4 Radically Different Brands Experimenting With Augmented Reality Advertising

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The augmented reality (AR) and virtual reality (VR) markets continue to grow rapidly, with market growth for both combined anticipating to rise from $11.4 billion in 2017 to $215 billion in 2021.

AR and VR are clearly on the rise, consequentially making it realistic that they will substantially impact other markets. Digital marketing is one area where the impact appears imminent. Savvy digital marketers are beginning to incorporate AR and VR in creative ways.

Notable businesses like MAC Cosmetics, Verizon, NBCUniversal and Facebook are already embracing AR and VR in their digital marketing campaigns.

MAC Cosmetics

The beauty industry has embraced AR technology by allowing customers to try on new makeup without putting it on. The result is less wasted product for the seller, while letting the consumer go all-out in trying specific brands.

For example, MAC Cosmetics installed an in-store AR mirror for customers, where those looking into the mirror could customize their appearance with sample makeup.

ModiFace — a company that specializes in AR for the cosmetics sector — designed the mirror, which is capable of overlaying virtual eye makeup styles onto a live video feed of the consumer. The mirror uses sophisticated facial tracking technology to emulate real-life application, and anticipates worldwide release in early 2018.

In-store purchasing is still very important in the beauty industry, compared to other industries’ firmer online sales presence.

Consumers find it understandably difficult to purchase makeup online, for example, without knowing how it looks against their skin tone. MAC Cosmetics’ AR-aided mirror will encourage customers to shop in-store, which is more affordable for business in general.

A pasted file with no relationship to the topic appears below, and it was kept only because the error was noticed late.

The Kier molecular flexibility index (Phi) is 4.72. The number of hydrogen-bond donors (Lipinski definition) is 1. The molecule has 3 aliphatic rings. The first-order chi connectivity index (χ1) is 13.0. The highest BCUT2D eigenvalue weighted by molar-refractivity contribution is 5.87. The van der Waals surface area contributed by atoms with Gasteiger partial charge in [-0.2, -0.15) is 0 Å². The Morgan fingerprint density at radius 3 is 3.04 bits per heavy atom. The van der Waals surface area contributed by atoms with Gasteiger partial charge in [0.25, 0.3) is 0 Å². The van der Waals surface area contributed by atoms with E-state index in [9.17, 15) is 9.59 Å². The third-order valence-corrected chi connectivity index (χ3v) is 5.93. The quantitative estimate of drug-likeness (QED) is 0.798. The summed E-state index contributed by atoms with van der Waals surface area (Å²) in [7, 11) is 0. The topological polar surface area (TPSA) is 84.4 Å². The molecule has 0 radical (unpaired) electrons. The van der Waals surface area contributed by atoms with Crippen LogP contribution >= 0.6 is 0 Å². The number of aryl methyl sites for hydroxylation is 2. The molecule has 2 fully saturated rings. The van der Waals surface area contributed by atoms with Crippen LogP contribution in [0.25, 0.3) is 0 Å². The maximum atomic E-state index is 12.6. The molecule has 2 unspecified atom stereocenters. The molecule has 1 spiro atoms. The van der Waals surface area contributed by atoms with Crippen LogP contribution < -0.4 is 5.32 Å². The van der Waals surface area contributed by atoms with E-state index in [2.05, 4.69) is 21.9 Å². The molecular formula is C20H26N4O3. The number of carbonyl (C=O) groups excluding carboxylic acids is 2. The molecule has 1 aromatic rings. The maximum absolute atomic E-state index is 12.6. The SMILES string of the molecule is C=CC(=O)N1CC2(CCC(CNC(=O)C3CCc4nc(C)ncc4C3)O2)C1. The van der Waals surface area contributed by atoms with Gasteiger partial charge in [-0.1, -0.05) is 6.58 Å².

Verizon and NBCUniversal

Those who watched this year’s Macy’s Thanksgiving Day Parade saw AR in action. With a traveling camera on the lead float, Verizon and NBCUniversal let viewers see the parade from a bird’s eye view.

Additionally, AR integration saw Easter eggs appear in the live stream. The Easter eggs’ interactive appeal was evident, with live-streaming viewers able to click on them to access fun facts and Black Friday offers from Verizon.

Seeing AR so prominently placed at one of the most popular televised events of the year is indicative of its rise. The implementation of the parade’s live stream is an example of innovative ways to drive engagement. Whereas consumers are largely familiar with conventional advertising in the vein of commercials and banner ads, interactive click-friendly AR features are a new draw.

Facebook

It’s no surprise social media giant Facebook has an interest in AR and VR as well. Specifically, Facebook is testing VR content in their news feed with a scavenger hunt game centered on the upcoming release of Sony’s Jumanji: Welcome to the Jungle. Owners of the Oculus VR device can view the game in comprehensive virtual reality.

For those who do not own Oculus, they can still experience the game in 360-degree video form. Since Facebook acquired Oculus for $2 billion in 2014, this campaign also shines a light on the technology in general.

The game allows users to explore throughout the movie’s jungle setting, as they collect virtual tokens and preview film scenes. Whenever users find an item, they see a video clip from the movie that’s relevant to that item.

It’s a clever and effective marketing technique for an upcoming film. With past movie promotion so contingent on conventional trailers and marketing, providing users with an interactive experience is a great way to engage and attract attention.
These businesses showcase AR and VR in action within the digital marketing landscape.

Consumers are growing overly familiar with traditional advertising methods, like movie trailers and conventional advertorials, so the jump into AR and VR is a wise one for an increase in engagement.

The opinions expressed here by Inc.com columnists are their own, not those of Inc.com.